I BELIEVE that we are called to live a spiritual life. That God has planted in each of us a seed of His divine nature. This seed is meant to be nurtured, to grow and blossom into a tree of life that is truly in God’s image. And I believe that we humans and all of creation are bound together in a great bond of blessing.

Dominican mystic Meister Eckhart (1260-1329) called creation “the first grace”. Hence, Creation can be understood as God’s original gift to us. We experience the gift of creation in our sense of wonder at the birth of a child, for instance, and awe at the sight of a stunningly beautiful sunrise or sunset. There is, in each of us, a yearning to experience all that is good, beautiful and true – echoing the divine nature within.

“We and all creatures are here to connect to the grace in one another and to the Source of all things,” says Matthew Fox, on interpreting Eckhart’s creation spirituality. Eckhart’s spirituality is one that is steeped in a passion for creation and rooted in compassion. It carries with it, as in biblical tradition, the responsibilities of justice-making.

How is it that many in today’s world do not seem able to live the spiritual life – one that acts on the values of love, justice and peace, one that is clearly Christlike? How is it that our hearts have so hardened, that we appear to absolve ourselves of any sense of responsibility for what is happening around us – the injustices and imbalances in our world?

On environmental issues alone, we learn of disaster after disaster, from massive floods to devastating earthquakes, and yet we appear unmoved. Perhaps it is because our “knowing” is derived from a distance. The mass media keeps us informed about the shocking effects of climate change such as floods in Pakistan, landslides in China, etc. And yet, even when the flash floods have come to our very own doorstep – in Orchard Road and in the basements where our cars are parked – it is still easier to shrug and say, “Let the authorities deal with it.”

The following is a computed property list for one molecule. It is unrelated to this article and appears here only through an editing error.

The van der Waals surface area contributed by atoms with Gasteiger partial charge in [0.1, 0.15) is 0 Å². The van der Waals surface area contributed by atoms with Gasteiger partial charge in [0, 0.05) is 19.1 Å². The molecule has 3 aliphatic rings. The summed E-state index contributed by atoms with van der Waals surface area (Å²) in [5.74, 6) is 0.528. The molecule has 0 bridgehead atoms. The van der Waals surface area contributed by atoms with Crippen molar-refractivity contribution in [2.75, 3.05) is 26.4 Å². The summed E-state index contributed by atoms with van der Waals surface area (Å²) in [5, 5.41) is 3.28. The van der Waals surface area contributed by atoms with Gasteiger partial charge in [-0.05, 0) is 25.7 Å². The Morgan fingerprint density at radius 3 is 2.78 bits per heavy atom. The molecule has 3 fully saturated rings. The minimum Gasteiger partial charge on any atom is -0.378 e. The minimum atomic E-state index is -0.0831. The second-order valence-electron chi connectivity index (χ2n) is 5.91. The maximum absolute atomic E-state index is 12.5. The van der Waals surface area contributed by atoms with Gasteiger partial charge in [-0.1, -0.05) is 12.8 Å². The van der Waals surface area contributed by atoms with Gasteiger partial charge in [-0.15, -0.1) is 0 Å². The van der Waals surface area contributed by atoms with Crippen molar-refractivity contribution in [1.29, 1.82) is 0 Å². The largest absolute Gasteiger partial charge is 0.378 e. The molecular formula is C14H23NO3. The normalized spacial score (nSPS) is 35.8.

The words of the psalmist, “O that today you would listen to his voice, harden not your hearts” (94:8) come to mind. Fox’s commentary on Eckhart’s creation spirituality points to this need to open up our hearts:

“The tasks at hand in our day – the ecological devastation, the despair of the young, the sterility of so many of our institutions from education to politics to economics to religion to art – all these require a leap into the sacred wilderness, an opening of the heart and mind and spirit to great things, to divine things...”

These comments are found in a book published in 1995 and are still relevant today.

One might wonder, what does it mean to “leap into the sacred wilderness”? We are reminded of what the Lord said through the prophet Hosea: “I am going to lure her and lead her out into the wilderness and speak to her heart” (Hosea. 1:16) . In the same way, “God wants to call us into the wilderness and there speak to us heart to heart,” says Fox.

In order to “recover the experience of the sacred wilderness”, Eckhart teaches that we need to move away from our outer, superficial self and become aware of our true inner self. Our spiritual life’s journey ought to be one that is led by the light from within, from the inner self to the outer world. When we awaken to our true spiritual self, we will be led to participate in justice-making and the creation of a more compassionate world.

How then, are we to awaken to our true spiritual self, and like the eagle “soar into the great wilderness that in fact is part of the divine nature”?

Our spiritual journey can begin in awakening to our relationship to the universe as a whole. The Greek word “kosmos” means “whole”. We are meant to experience the cosmos as blessing, for it is the gift of the Spirit that “fills the whole world” (Book of Wisdom). This brings with it the gift of true joy.

Nature’s first intention is to preserve the universe and “God loves all creatures equally”, filling the entire universe with “the divine’ being”, teaches Eckhart. The spiritual life is about having “a holy passion” for all of creation. It is about embracing our sacred duty as stewards of the earth and recovering our identity of being one with every living creature on the planet. It is about remembering that we all come from the same source that is God.

By Anne Lim
The writer is a parishioner of the Church of the Immaculate Heart of Mary with a special interest in spiritual ecology

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